Sales channels and alignments: digital direct to consumers

Not only are we working with culinary leaders, we are also taking credentialed premium product direct to consumers. We are doing this via the technologies of the 21st century, in preference at this stage to the more conventional routes of supermarket retailing.

Modern Chinese consumers are finding their way online more and more; even for perishables. Digital platforms are pivotal to how modern Chinese consumers select and purchase products, expecting their purchases to be delivered to the door.

We are mindful that the major online platforms have had significant problems of product counterfeiting. Despite best endeavours for a number of years, it would appear that the big e-malls are struggling to deliver consumers confidence in the authenticity of the products for sale. Trust has evaporated.

In this context, we’ve chose a more discriminating pathway. BeefLedger credentialed products can now be bought by consumers directly from two digital platforms, and two only. Additional channels will be evaluated carefully and on their merits.

Our Strategic Investment and Development Memorandum of Understanding with Shanghai headquartered LinkeyChain Intelligent Technologies Co. Ltd sees our premium beef products available on the country’s first (and possibly only) 100% Blockchain-credentialed products marketplace. You can read more about this MOU in our previous announcement.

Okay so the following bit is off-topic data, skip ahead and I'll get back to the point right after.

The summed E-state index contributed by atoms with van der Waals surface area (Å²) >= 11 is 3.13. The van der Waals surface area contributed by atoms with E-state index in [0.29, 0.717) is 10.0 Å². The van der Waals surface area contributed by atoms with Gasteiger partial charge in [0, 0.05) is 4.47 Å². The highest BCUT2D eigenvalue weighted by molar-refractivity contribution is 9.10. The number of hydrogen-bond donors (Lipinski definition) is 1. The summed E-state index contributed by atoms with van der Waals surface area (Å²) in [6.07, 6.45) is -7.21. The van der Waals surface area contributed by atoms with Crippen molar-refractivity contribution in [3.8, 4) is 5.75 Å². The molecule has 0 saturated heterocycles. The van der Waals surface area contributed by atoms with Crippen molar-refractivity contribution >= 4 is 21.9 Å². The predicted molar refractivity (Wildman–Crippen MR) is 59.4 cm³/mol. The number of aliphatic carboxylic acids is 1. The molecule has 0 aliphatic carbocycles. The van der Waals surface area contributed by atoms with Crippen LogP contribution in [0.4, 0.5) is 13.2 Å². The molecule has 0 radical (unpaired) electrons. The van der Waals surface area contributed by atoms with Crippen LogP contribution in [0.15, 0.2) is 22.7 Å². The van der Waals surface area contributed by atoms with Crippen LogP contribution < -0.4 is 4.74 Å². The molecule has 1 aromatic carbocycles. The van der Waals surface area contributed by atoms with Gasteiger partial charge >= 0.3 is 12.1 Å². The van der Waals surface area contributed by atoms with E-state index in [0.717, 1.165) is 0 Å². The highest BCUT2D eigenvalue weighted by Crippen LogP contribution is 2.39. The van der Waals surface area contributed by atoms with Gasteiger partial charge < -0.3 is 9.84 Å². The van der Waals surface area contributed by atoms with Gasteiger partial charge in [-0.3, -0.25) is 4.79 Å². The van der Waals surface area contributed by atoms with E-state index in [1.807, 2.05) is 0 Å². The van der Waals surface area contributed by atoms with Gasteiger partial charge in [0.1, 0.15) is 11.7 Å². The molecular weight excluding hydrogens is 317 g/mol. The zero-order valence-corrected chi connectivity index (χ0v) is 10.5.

BeefLedger is also a founding strategic partner of rapidly growing Beijing-based social e-mall platform Liberty Post.

Partnerships are limited and by invitation only. A stringent evaluation process is required to demonstrate the authenticity of the products that will be sold by merchant partners on the platform. A core target demographic of this platform are socially-conscious, ecosystem-active post-1990s consumers. This cohort navigates their interactions with the world via the swishing of a finger on a smart phone monitor, expecting instant, or at the very least, rapid fulfilment.

These digital platforms enable Chinese consumers to purchase BeefLedger products or BeefLedger-credentialed products through the ubiquitous WeChat App. No standalone apps are required, which delivers a seamless path to market for products within our credentialed portfolio.

Technology status

The technologies we have been developing are diverse. So are those third party equipment sets we have tested and evaluated. In truth, the testing and evaluation of third party tech has enabled us to further refine our perspective on “fitness for purpose”. There’s a lot of interesting “kit” out there, but it’s not always suitable for application in the specific context of the red meat supply chain.